Best practices in setting up a development & production environments
I am developing a web app that is tied to a database. My codebase is stored on a private GitLab instance. I would like to set up a workflow that would look something like this:
- I have a development environment where I am free to do anything with the app or the database. Once I made changes, I commit them to the GitLab instance.
- GitLab builds and tests the app as well as executes all necessary migrations for the database. Ideally this is first done in a test environment.
- If step 2 is successful, the code is deployed to the production server.
I would like to host this app on my local network, so no hosting solutions like AWS. I can get a reasonably powerful tower to act as the server.
However, when looking into it I found differing opinions on what this setup should look like, especially the differences between development and production databases. Therefore, I am curious if there are some general "best practices" that I can apply to this system.
- What would be a good way to set up a development database in a way that is still resembles the production one, but at the same time is easy to configure and work with?
As a baseline, here's what we did in my last company:
- For tests, we used an in-memory database, whose schema was initialized by our object-relational mapper, with initial data loaded either from an SQL-Script, or code using the O/R-Mapper.
- Before deploying, we would generate SQL-Scripts for migrating the database schema, whose application was automated by flyway.
- allows rapid evolution of the database schema during development (simply change your entity classes and restart)
- requires no external database for development, which means you can develop without access to the company network, such as from home or on the train
- each dev effectively gets their own database, allowing features can be developed in parallel without interference
- since customer data is not used during development, development data need not be protected, allowing easy access without risking customer privacy
- requires data generation logic to be written, but since this can be reused in unit tests, the added effort seemed low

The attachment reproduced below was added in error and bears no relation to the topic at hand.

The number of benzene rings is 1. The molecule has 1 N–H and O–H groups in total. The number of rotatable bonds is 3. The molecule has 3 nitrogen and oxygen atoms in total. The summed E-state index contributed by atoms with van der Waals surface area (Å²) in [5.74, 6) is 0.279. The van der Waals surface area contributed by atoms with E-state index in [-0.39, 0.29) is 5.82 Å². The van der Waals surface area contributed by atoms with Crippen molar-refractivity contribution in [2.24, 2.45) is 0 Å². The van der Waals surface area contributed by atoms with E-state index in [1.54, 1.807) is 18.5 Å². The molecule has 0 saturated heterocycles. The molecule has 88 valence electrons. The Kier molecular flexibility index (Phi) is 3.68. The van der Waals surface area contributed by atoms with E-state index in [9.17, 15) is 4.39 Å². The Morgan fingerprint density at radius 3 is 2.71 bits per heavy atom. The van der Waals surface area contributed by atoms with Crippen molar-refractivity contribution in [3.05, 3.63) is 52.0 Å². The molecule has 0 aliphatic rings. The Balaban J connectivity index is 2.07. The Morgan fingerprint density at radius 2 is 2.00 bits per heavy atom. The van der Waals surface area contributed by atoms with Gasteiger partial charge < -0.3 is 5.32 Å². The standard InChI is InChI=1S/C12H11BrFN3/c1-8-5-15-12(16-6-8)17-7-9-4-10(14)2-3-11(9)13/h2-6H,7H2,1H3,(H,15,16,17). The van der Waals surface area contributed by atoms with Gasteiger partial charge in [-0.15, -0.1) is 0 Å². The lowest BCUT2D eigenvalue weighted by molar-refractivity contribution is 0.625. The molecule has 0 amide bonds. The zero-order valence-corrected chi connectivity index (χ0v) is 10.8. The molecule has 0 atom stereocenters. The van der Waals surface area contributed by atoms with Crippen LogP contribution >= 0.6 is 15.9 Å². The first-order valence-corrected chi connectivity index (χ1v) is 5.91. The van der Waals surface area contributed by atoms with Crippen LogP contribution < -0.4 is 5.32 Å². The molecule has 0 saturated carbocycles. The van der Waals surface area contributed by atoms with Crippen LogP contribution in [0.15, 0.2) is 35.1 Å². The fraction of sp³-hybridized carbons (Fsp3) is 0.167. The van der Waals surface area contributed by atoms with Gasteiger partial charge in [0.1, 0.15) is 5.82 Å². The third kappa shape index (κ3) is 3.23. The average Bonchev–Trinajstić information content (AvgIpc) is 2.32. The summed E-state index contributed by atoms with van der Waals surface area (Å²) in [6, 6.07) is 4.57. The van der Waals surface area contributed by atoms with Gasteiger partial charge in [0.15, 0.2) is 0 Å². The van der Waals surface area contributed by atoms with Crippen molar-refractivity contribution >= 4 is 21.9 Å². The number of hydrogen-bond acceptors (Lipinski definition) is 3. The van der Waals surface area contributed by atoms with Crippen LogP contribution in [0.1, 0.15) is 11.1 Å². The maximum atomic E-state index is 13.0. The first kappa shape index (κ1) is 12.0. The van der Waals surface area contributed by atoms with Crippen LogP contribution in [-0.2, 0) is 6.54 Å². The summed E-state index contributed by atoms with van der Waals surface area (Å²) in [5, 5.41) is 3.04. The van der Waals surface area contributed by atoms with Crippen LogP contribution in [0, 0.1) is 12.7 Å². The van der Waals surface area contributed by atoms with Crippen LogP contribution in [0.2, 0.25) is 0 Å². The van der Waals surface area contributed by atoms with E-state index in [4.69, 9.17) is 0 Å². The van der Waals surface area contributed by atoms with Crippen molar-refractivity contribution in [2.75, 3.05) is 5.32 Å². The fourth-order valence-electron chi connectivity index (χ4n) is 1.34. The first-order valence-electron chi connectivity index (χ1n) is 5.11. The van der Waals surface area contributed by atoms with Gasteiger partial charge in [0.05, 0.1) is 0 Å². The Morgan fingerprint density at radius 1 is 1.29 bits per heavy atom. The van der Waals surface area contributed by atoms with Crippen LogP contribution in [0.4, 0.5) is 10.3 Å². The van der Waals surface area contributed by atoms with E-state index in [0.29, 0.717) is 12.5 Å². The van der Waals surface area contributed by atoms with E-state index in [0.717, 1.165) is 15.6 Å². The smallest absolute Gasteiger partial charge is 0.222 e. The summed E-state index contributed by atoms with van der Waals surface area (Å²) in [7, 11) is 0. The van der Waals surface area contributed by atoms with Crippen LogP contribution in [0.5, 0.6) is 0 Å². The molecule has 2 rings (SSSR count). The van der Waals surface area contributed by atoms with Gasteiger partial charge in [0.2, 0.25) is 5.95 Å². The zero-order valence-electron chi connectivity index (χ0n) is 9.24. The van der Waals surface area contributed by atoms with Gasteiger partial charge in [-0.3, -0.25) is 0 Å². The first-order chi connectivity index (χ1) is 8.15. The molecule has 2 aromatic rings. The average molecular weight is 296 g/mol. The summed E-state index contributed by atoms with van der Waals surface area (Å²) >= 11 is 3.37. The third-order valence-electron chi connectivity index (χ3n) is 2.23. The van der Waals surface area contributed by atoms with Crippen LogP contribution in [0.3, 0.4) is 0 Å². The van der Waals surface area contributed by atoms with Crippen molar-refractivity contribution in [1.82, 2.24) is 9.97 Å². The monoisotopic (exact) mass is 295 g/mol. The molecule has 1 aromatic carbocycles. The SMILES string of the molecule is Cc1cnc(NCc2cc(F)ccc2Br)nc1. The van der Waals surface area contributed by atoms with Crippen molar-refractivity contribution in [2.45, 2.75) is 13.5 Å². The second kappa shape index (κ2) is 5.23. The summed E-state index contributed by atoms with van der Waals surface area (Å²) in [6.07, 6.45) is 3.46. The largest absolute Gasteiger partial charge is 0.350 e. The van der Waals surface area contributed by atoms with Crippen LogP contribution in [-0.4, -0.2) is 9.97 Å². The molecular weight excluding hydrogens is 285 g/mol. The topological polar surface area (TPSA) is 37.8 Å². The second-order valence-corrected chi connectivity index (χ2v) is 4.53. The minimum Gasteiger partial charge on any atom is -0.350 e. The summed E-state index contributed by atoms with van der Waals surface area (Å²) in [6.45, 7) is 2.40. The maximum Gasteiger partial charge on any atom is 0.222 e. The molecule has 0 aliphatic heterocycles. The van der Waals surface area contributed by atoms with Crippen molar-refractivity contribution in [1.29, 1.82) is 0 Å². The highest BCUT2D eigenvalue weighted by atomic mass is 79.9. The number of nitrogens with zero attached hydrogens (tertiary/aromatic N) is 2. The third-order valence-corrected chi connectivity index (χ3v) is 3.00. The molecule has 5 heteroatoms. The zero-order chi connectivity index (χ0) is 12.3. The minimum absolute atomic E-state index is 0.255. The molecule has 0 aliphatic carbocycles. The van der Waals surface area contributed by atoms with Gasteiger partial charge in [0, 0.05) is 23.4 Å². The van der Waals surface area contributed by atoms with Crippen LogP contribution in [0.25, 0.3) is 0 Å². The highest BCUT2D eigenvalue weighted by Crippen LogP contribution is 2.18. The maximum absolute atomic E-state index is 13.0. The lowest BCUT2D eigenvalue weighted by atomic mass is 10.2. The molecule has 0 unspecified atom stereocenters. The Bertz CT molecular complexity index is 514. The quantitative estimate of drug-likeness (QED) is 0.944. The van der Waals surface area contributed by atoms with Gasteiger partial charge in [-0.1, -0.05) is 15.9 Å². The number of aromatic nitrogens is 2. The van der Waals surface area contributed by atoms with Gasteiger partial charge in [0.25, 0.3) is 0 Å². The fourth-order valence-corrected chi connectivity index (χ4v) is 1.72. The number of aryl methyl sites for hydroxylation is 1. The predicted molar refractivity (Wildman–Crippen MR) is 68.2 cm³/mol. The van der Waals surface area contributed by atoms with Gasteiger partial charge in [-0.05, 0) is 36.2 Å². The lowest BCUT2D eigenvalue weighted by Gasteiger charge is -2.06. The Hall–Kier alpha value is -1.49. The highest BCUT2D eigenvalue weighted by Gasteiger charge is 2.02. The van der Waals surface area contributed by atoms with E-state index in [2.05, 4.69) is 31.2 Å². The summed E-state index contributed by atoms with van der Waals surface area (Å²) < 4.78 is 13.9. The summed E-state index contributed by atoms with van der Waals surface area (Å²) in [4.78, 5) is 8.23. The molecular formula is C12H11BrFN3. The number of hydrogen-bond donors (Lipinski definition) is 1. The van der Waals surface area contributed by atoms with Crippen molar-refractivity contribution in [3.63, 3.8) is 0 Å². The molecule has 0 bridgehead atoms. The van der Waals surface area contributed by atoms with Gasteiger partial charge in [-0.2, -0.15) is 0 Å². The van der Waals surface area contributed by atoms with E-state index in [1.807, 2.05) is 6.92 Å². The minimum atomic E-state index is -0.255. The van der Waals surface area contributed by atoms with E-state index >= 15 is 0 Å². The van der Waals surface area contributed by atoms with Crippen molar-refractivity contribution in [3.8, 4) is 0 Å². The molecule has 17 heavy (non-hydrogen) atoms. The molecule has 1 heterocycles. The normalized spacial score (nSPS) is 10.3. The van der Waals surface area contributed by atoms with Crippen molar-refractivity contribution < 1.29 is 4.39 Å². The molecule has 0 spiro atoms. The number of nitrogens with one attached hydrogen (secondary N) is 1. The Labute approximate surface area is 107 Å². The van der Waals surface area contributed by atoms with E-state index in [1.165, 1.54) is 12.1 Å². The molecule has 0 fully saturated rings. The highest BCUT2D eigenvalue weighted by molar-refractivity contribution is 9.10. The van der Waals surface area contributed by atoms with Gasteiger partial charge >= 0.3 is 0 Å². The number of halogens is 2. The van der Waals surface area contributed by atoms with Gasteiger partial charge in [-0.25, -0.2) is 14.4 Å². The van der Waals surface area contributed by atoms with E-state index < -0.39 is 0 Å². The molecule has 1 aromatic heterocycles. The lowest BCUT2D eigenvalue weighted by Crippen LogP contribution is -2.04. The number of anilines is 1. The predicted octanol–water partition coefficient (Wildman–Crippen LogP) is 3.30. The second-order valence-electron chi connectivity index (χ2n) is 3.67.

It remained technically possible to load a dump of the production database into a development database instance, but we only used this if we really needed production data (for instance, to diagnose issues, run load tests, test schema migrations, and the like)
This approach was mandated by our data protection officer, and met initial resistance because people were used to work with dumps of production databases, but the ease of working with in-memory databases, and developing without network access (home office! yay!) soon won everyone over.
We did not go the full continuous delivery route because we did not trust our test coverage to automatically ensure the quality of deployments, and therefore wanted to give customers the opportunity to test the new version before deploying it to production. That said, it would have been easy to instruct our build server to create a docker image and tell kubernetes to update the deployment, and then flyway would have automatically applied the migration (if we hadn't used kubernetes, a little shell scripting would likely have done the job, too)
Of course, applying database migrations to live systems (some of which may not have updated yet) poses its own challenges. Alas, since our customers did not need that capability, I have little relevant experience to advise you in this, but I hear that breaking schema changes can often be split into backward-compatible increments.
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